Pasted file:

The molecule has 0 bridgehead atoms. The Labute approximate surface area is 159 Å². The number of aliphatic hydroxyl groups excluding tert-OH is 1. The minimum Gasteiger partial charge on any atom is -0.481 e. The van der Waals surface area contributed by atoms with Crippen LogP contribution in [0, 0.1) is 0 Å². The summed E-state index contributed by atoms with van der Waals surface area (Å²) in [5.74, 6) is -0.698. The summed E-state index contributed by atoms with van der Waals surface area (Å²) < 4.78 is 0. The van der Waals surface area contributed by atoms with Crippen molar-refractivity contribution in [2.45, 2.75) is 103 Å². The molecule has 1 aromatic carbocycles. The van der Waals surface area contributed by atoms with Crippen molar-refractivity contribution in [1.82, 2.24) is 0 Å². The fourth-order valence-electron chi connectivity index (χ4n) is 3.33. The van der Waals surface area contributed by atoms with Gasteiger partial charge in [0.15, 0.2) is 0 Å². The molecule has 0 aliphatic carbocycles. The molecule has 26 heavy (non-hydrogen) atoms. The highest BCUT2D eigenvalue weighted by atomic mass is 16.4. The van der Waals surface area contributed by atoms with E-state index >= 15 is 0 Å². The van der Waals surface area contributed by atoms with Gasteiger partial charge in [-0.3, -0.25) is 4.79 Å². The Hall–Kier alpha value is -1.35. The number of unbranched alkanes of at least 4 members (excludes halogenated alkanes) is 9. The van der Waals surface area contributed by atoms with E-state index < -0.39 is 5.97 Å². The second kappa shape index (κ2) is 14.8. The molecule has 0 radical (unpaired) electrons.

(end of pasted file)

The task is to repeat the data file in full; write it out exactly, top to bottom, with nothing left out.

The molecule has 0 bridgehead atoms. The Labute approximate surface area is 159 Å². The number of aliphatic hydroxyl groups excluding tert-OH is 1. The minimum Gasteiger partial charge on any atom is -0.481 e. The van der Waals surface area contributed by atoms with Crippen LogP contribution in [0, 0.1) is 0 Å². The summed E-state index contributed by atoms with van der Waals surface area (Å²) in [5.74, 6) is -0.698. The summed E-state index contributed by atoms with van der Waals surface area (Å²) < 4.78 is 0. The van der Waals surface area contributed by atoms with Crippen molar-refractivity contribution in [2.45, 2.75) is 103 Å². The molecule has 1 aromatic carbocycles. The van der Waals surface area contributed by atoms with Crippen molar-refractivity contribution in [1.82, 2.24) is 0 Å². The fourth-order valence-electron chi connectivity index (χ4n) is 3.33. The van der Waals surface area contributed by atoms with Gasteiger partial charge in [0.15, 0.2) is 0 Å². The molecule has 0 aliphatic carbocycles. The molecule has 26 heavy (non-hydrogen) atoms. The highest BCUT2D eigenvalue weighted by atomic mass is 16.4. The van der Waals surface area contributed by atoms with E-state index >= 15 is 0 Å². The van der Waals surface area contributed by atoms with Gasteiger partial charge in [-0.3, -0.25) is 4.79 Å². The Hall–Kier alpha value is -1.35. The number of unbranched alkanes of at least 4 members (excludes halogenated alkanes) is 9. The van der Waals surface area contributed by atoms with E-state index < -0.39 is 5.97 Å². The second kappa shape index (κ2) is 14.8. The molecule has 0 radical (unpaired) electrons.